Leah Sneider, like Antone, demonstrates that "Central to... an understanding of social balance [common to Indigenous epistemologies] lies an ethic of complementarity between individuals and the community to which they belong, an ethic that is shared amongst many community-centred Indigenous cultures" (62). This focus on the complementary nature of masculinity recurs throughout both collections reviewed here. Sneider continues, "Indigenous feminism and Indigenous masculinity studies must maintain a complementary relationship to fully understand colonial impacts on Indigenous communities and work together to decolonize" (70). That is, the study of masculinity must never be divorced from the complementary (rather than hierarchical, for example) relationships that have always informed it—indeed, upon which it relies as a structure. Furthermore, Sneider, demonstrating a need to recognize these understandings of complementarity across other categorizations as well, notes, "race and gender ideologies are intimately and equally connected to national identity."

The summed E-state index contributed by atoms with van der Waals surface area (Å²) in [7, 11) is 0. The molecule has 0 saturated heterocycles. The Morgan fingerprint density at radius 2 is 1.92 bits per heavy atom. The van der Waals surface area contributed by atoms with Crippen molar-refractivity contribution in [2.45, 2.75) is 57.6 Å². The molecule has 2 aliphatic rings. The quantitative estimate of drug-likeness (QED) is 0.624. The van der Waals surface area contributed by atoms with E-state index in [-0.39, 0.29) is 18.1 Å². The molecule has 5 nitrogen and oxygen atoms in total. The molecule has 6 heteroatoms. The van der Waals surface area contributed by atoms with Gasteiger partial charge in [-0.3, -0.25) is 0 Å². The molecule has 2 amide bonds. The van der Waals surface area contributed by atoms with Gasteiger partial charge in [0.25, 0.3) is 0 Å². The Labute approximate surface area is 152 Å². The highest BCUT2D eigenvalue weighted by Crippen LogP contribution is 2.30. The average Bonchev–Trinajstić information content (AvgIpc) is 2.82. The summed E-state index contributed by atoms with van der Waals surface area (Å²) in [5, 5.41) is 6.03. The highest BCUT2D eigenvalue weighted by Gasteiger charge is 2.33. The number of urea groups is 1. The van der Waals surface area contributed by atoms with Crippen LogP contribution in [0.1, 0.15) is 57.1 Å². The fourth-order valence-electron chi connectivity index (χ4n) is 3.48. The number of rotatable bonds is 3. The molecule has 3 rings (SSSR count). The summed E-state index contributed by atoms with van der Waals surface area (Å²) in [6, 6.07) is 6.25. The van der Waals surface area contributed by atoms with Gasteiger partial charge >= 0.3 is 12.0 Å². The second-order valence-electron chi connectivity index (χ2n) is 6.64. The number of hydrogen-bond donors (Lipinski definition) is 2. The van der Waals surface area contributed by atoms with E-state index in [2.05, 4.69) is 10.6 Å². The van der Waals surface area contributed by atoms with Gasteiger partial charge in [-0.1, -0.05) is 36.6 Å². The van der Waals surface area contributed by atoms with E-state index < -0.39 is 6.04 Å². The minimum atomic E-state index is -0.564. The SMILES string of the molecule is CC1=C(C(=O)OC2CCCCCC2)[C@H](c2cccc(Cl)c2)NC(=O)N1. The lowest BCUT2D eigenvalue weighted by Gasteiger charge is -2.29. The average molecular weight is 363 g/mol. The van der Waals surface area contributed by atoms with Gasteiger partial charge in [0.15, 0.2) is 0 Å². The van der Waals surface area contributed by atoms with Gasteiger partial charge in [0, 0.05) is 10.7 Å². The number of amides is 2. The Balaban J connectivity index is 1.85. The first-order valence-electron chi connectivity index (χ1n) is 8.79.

Like Morgensen, Brendan Hokowhitu draws heavily on Foucault's work to frame his examination of settler impositions of masculinity. Whereas Morgensen seeks to establish a history of those constructions, Hokowhitu focuses instead on their wielding within Indigenous constructions. He "starts from the premise that what we call 'traditional Indigenous masculinity' is in actuality a particular masculinity that has developed since colonization; in part, at least, mimicked on dominant forms of invader masculinity" (87). This is not to say the roots of this adoption are benign; Hokowhitu notes this adoption has historically come in the form of "mimicry at gunpoint" (87). He goes on to clarify some of the philosophical underpinnings of these masculinities, explaining, "The liberal humanist appeal to the individual is, more succinctly, an appeal to an idealized universal European masculinity, where European bourgeois heterosexual masculinity came to represent humanity" (84). Because of its hegemonic functions, this universalizing element of liberal humanist philosophy and the settler states so heavily influenced by them has imposed a one-size-fits-all masculinity to everyone. In New Zealand, Hokowhitu contends, this "has led to ritual displays of physical manliness and hypermasculinity, along with the traditionalization of heterosexuality, homophobia, and patriarchy" (88). Hokowhitu expresses an anxiety about discourses of authenticity, noting how frequently these are used as methods to delegitimize Indigenous people and peoples (by forces both within and without). He explains, "This dialectic between reverence for the past and discontent in the present... remains in the binary where the purity of the pre-colonial past is lamented in the polluted present" (91). In place of such proscriptive constructs of Indigenous masculinity, he offers, paraphrasing Homi Bhabha, it "is not what Indigenous sexuality is, but what Indigenous sexuality does, or what is done in its name, that is of political and cultural significance" (93). That is, he hopes to do away with the forces that "exclude and limit Indigenous men to heteropatriarchal, hypermasculine, stoical, staunch, and violent discursive formations" (94).